Brad R. Torgersen’s The Chaplin’s War is an exceptional first novel. Having read his short fiction in the pages of Analog Science Fiction, L. Ron Hubbard Presents Writers of the Future, and Orson Scott Card’s Intergalactic Medicine Show I knew to expect a competent writer with some pretty serious storytelling chops. What I didn’t expect was a novel rich with thoughtful characters, difficult dilemmas, and a keen insight into a realistic future military, all told with a pace and craftsmanship worthy of his mentors.
Torgersen breaks the linearity of the plot into two primary timelines, giving the reader a chance to see Harrison Barlow, the Chaplin’s Assistant, grow and plant the seeds of the man he will become. Religion, and more importantly faith, is an important theme in the novel, but don’t worry, Torgersen never turns preachy, and even as an Atheist myself, I never felt there was a time when this novel was turning into a morality tale. Torgersen raises difficult questions, and he doesn’t seem to be afraid to face the outcome of answers that aren’t simple.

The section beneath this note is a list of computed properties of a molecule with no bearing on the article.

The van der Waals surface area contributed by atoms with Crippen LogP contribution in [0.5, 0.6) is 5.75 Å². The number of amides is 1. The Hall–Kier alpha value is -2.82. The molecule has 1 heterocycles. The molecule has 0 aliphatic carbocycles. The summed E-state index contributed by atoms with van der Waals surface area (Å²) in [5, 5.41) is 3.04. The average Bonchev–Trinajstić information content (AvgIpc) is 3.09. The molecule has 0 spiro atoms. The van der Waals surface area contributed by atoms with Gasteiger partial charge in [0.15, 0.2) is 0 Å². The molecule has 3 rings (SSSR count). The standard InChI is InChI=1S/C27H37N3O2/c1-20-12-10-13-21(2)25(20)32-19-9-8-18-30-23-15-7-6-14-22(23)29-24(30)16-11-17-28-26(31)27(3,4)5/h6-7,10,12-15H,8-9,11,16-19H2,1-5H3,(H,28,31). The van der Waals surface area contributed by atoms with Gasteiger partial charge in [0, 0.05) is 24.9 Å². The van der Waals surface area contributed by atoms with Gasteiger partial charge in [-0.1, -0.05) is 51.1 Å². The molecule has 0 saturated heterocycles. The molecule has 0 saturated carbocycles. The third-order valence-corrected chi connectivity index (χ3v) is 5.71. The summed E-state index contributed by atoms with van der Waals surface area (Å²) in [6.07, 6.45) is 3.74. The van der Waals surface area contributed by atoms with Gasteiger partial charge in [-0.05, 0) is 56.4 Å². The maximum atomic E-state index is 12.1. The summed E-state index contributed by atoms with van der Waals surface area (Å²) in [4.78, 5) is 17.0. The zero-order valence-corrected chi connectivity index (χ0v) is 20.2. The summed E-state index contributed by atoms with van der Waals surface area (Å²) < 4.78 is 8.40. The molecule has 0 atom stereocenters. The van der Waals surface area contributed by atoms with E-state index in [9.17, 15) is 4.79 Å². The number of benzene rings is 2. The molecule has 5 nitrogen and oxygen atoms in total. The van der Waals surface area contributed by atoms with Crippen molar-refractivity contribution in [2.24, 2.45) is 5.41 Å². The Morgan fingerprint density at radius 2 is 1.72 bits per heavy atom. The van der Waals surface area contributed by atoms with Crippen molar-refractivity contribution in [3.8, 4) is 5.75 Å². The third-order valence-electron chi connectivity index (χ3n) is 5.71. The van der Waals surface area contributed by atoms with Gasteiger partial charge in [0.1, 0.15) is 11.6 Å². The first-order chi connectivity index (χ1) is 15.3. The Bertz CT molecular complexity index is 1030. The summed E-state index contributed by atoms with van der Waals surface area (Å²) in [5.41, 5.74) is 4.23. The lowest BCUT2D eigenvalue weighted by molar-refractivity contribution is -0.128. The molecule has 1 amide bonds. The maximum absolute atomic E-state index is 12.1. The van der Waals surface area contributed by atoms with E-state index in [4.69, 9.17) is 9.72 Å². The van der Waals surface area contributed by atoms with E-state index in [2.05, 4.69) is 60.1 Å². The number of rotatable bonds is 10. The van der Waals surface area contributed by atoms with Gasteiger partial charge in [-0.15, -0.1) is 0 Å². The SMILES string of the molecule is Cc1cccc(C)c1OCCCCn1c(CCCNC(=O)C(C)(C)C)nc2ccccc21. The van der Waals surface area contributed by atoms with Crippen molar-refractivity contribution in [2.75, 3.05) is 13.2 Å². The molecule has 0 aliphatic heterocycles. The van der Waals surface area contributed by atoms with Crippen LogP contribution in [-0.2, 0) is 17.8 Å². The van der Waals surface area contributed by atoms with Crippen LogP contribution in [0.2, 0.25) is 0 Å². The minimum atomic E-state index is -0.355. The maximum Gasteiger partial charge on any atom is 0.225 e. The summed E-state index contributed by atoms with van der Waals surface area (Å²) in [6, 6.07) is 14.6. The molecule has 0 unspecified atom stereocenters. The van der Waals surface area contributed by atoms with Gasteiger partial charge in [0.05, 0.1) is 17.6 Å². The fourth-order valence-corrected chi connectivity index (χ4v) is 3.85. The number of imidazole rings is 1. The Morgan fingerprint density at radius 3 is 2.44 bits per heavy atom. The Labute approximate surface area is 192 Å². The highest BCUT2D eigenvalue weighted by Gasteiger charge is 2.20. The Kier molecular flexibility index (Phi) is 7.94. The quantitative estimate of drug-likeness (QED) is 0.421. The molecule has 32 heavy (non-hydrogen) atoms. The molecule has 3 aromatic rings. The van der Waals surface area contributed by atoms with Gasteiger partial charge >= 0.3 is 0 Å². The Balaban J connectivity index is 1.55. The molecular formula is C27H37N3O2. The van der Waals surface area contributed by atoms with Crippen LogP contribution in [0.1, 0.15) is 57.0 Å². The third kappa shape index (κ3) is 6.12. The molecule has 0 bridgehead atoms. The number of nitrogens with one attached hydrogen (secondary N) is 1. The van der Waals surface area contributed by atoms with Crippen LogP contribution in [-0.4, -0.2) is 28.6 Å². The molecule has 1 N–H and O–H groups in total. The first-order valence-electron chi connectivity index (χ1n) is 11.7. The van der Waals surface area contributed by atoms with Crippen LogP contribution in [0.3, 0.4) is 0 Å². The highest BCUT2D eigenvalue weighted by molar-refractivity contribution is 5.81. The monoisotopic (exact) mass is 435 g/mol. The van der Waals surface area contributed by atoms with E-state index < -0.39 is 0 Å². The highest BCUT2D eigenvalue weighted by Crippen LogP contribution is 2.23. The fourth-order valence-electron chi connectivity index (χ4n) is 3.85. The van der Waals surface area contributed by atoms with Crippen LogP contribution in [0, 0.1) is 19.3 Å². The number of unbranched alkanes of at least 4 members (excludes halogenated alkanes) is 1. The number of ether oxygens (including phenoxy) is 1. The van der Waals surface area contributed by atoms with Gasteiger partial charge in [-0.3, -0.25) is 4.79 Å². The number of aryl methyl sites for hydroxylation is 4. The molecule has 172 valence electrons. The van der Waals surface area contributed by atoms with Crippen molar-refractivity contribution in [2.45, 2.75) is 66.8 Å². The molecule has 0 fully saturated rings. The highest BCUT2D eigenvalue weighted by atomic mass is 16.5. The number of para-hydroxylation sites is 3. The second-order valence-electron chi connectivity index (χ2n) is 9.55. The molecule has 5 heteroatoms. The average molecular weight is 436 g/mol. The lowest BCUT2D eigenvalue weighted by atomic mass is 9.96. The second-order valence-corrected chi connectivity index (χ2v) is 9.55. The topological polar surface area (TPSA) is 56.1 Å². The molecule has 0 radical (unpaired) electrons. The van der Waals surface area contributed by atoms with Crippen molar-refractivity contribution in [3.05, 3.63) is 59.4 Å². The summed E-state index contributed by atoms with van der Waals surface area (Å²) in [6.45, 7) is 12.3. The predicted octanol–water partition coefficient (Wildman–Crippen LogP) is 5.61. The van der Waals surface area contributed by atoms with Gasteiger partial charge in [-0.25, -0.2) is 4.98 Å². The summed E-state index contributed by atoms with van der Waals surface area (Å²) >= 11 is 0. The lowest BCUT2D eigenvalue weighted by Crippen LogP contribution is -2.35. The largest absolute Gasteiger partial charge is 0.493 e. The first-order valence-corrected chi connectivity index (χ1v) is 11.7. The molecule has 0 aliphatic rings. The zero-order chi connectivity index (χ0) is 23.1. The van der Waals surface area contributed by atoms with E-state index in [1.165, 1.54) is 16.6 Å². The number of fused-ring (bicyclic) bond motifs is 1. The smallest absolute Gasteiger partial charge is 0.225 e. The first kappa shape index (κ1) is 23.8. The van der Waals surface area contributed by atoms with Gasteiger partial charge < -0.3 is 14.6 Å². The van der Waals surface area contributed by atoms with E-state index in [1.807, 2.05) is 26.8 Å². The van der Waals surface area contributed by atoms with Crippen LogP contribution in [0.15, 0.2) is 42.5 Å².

But it’s not just a novel of intellectual and spiritual debate. Torgersen has populated a world at war with an intriguing enemy for mankind to face. And if you’re fan of traditionally military science fiction, there will be plenty of action, gunplay, and big hardware to whet your appetite. There’s also plenty of internal intrigue within the military to make this a very well rounded story.
I guess my only real complaint is that there wasn’t more story here, but luckily Brad seems to be a pretty prolific writer, so hopefully we’ll see more great stories from this young master in training. Buy this book. I do not think you will be disappointed.